Ecstasy in our Civil Liberties

AndrewPattersonAndrew Patterson has two Masters degrees, one of which is a Master of Ethics and Legal Studies, for which he wrote a dissertation aimed at establishing the moral neutrality of prostitution.  Andrew joined the ASP before the federal election in 2010, finally finding a political party which matched his social views.

 

1989:   “A drug is neither moral or immoral – it’s a chemical compound.  The compound itself is not a menace to society until a human being treats it as if consumption bestowed a temporary licence to act like an asshole.” – Frank Zappa, American rock legend and civil libertarian.

2011:   Hold those front pages – the husband of a NSW Cabinet Minister has been arrested for alleged possession of one ecstasy tablet.  Yes, you read that right, just ONE, bought for $20 in inner Sydney last Friday.  And what a ball-tearer of a party that was going to be, with just ONE ekky!  Can’t believe I missed it - obviously too busy at my place on the red wine.  (Coincidentally, also a drug, albeit legal, but more of that shortly, and the cask also cost me $20).  Can’t contemplate the said husband was remotely likely to “act like an asshole” either.  And on one ekky?  Please!  If Frank Zappa was still with us we would be deafened by his derisory laughter.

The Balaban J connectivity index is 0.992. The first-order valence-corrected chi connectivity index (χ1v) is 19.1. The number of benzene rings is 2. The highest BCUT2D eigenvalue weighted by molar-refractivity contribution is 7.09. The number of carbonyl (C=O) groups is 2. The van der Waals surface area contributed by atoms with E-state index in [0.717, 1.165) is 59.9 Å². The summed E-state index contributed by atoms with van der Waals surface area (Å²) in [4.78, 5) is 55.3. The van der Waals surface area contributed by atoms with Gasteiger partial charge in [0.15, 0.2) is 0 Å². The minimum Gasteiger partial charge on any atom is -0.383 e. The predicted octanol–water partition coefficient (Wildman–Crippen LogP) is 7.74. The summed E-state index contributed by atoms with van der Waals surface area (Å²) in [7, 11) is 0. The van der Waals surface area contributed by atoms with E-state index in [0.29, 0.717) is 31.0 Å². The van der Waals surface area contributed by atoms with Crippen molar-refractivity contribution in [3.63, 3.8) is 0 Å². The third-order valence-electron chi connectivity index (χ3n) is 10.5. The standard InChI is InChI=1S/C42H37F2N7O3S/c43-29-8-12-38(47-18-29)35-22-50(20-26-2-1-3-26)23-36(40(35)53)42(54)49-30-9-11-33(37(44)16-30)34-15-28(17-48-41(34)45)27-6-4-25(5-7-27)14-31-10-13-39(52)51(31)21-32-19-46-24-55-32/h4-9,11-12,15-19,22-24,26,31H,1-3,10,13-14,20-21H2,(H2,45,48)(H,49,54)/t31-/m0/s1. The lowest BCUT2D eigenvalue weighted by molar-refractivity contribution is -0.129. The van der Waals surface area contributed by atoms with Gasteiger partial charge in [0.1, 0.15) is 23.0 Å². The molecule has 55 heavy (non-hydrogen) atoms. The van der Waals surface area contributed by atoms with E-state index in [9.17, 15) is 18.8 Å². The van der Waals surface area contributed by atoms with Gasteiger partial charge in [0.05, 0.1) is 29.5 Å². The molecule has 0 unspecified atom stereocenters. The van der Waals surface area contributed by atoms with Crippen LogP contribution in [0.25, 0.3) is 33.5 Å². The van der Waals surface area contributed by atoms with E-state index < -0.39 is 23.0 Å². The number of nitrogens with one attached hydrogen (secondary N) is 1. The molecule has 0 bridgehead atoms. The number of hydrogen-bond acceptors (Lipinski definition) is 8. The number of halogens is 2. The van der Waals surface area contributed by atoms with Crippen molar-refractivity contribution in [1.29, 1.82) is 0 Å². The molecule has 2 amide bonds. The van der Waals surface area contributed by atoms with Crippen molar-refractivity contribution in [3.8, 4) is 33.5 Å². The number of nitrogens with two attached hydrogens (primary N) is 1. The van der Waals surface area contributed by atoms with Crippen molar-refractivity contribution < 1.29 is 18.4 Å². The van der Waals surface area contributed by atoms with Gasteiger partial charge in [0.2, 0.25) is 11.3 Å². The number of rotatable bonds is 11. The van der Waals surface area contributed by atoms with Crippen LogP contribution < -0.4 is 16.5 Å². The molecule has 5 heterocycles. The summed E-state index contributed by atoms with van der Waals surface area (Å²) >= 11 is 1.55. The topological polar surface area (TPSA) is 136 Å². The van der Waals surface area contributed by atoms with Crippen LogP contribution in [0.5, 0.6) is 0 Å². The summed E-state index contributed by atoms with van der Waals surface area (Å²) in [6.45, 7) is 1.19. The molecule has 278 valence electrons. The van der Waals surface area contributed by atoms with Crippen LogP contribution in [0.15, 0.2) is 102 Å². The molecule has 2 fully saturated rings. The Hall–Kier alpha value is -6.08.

Yes, the news that Matthew Chesher, husband of NSW Education Minister Verity Firth, and also a government bureaucrat himself, had been caught up in a police drug operation is surely the apocalyptic stuff that will have Hollywood banging on our door for exclusive movie rights.  Forget climate change and the awful floods here in Australia and in Brazil; forget North Korea, its nukes, and its Stalinist treatment of its population; forget the daily tragedies in the sad quagmire of the Middle East; forget all manner of truly appalling human suffering across the globe.  It’s ONE ekky that we want to hear about!  And the party that we all missed, of course – Matthew getting wasted on ONE ekky and telling tantalising tales, no doubt salacious in the extreme, about the Roads Minister for whom he works – truly riveting stuff!  Again, incredibly mortified that I missed it.  Note to self – lay off the cab sav if classic parties are not to be missed.

Just what the hell are we doing in our so called “civilized and democratic” society?